Scaffolding can take many different forms, but in the narrowest sense, it is a tool. Woodworkers, for example and by comparison, will often design jigs to position a part in relation to a tool in order to augment the function of that tool. Like the scaffolding that Vasari describes, which was designed to bring the body of the artist into close physical proximity with the work, a jig allows the craftsperson to adapt his/her tools to act on a given material in a precise, repeatable fashion. When designing an effective jig, consideration must be given to the path through which the bit or blade will pass, and how the piece is fixed, but it must also do so in a safe manner. The design of a jig can sometimes be as interesting as the design of the piece itself.
We can further extend our definition of scaffolding to include the skills and knowledge necessary for operating the tools that advance the project, as well as to the critical engagement that is fundamental to the creative process in general. In this way, scaffolding is a form of learning. It gives structure to what we know and how we know it. Every new project comes with a new set of questions, a new set of constraints, that require new skills, and new approaches for creative problem solving.
The words we use inform the ideas in play, and those ideas give form to what is produced. Developing new language is sometimes necessary for scaffolding our understanding and communicating those insights to others. Neologisms and provisional project titles, for example, create space where new ideas can emerge.
We live in an age of abundant knowledge, where so many resources are a mouse click away. This too is a kind of scaffolding; an augmented intelligence. What are the books, tutorials, and courses necessary for mastering the appropriate skills (or at least becoming familiar enough with them to satisfy the task at hand)? Who are the mentors, experts, and partners that can help us navigate challenges as they arise? What do we need to know to make what we want to make? These are all ways we scaffold our understanding of projects.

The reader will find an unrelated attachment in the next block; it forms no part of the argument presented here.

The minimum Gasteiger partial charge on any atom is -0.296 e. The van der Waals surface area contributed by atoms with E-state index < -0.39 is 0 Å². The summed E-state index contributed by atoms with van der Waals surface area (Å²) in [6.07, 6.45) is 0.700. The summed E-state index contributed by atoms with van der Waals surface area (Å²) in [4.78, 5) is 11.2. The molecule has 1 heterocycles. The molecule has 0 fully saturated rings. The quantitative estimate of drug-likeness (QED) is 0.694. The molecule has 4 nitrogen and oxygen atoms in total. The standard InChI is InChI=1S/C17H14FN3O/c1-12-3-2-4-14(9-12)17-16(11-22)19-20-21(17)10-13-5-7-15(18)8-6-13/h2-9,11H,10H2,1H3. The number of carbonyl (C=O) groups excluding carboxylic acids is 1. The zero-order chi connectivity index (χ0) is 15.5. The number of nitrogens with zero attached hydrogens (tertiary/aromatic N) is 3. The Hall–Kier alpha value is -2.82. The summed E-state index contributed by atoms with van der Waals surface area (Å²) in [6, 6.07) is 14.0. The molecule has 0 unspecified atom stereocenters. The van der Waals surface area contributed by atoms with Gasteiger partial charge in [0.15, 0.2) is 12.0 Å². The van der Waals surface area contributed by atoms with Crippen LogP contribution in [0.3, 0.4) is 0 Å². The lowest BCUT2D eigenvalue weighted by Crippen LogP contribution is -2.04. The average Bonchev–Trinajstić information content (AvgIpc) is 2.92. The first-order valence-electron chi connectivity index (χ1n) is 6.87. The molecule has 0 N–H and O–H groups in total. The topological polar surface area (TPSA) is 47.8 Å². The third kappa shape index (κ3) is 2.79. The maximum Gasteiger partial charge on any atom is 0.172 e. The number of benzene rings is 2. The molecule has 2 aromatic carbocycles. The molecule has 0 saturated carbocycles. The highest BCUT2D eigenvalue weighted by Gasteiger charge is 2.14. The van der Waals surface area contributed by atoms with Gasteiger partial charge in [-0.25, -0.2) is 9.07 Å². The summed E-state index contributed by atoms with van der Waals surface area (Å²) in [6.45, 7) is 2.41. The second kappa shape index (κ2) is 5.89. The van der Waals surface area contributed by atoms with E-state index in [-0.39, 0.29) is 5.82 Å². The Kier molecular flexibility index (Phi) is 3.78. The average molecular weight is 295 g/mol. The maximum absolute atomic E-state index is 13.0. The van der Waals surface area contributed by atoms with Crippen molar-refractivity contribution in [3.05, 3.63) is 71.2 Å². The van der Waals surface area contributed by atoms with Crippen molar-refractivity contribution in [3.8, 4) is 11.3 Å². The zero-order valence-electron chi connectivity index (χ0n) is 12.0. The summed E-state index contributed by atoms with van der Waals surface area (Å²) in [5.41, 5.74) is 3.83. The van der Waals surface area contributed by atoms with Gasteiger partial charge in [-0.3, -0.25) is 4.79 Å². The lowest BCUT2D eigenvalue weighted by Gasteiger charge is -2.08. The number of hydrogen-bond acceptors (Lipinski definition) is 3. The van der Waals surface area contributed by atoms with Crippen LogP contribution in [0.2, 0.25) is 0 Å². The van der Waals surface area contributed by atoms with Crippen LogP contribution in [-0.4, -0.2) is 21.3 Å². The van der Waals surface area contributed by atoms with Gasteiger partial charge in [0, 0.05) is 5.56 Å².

This kind of scaffolding is nested within another, even more extensive kind of scaffolding; that of the institutions in which we operate and with which we participate. The structures of institutions dictate how we relate to one another, how we collaborate, how resources are allocated, and the kinds of spaces available for projects. Every institution structures these relationships differently, each with its own affordances and constraints, each with its own culture and values. We tend to gravitate towards institutions with which we have an affinity, and whose culture and values we are sympathetic to. But sometimes we should question these assumptions and eschew the formulas they produce. We should attempt to expand the territory of possibility and the creative dialectic in play. Like Michelangelo in Vasari’s telling, sometimes we recognize that it is necessary to dismantle inadequate scaffolding in order to design a better one, one that is more appropriate to the project at hand.
There are many ways to solve a problem or ask a question. There are many ways to structure a project. It is for these reasons, and others, that in addition to thinking of scaffolding as something that occurs prior to the task at hand, we should also consider scaffolding as something that occurs throughout the creative process, and which might require edits and adaptations as that process moves forward. Otherwise, we might find ourselves in the awkward situation of filling holes in the ceiling.
 Vasari, Giorgio. The Lives of the Artists. Trans. Julia Conaway Bondanella and Peter Bondanella. Oxford: Oxford University Press, 1991. Print. The unpainted portion where the scaffolding met the wall is still visible just above the lunettes, although it is not easily seen from the floor below. It is also noteworthy that the recent restoration employed a system not dissimilar to the one employed by Michelangelo.
 Boswell, Victor. “Sistine Chapel”. Boswell, Victor. National Geographic. December 1989.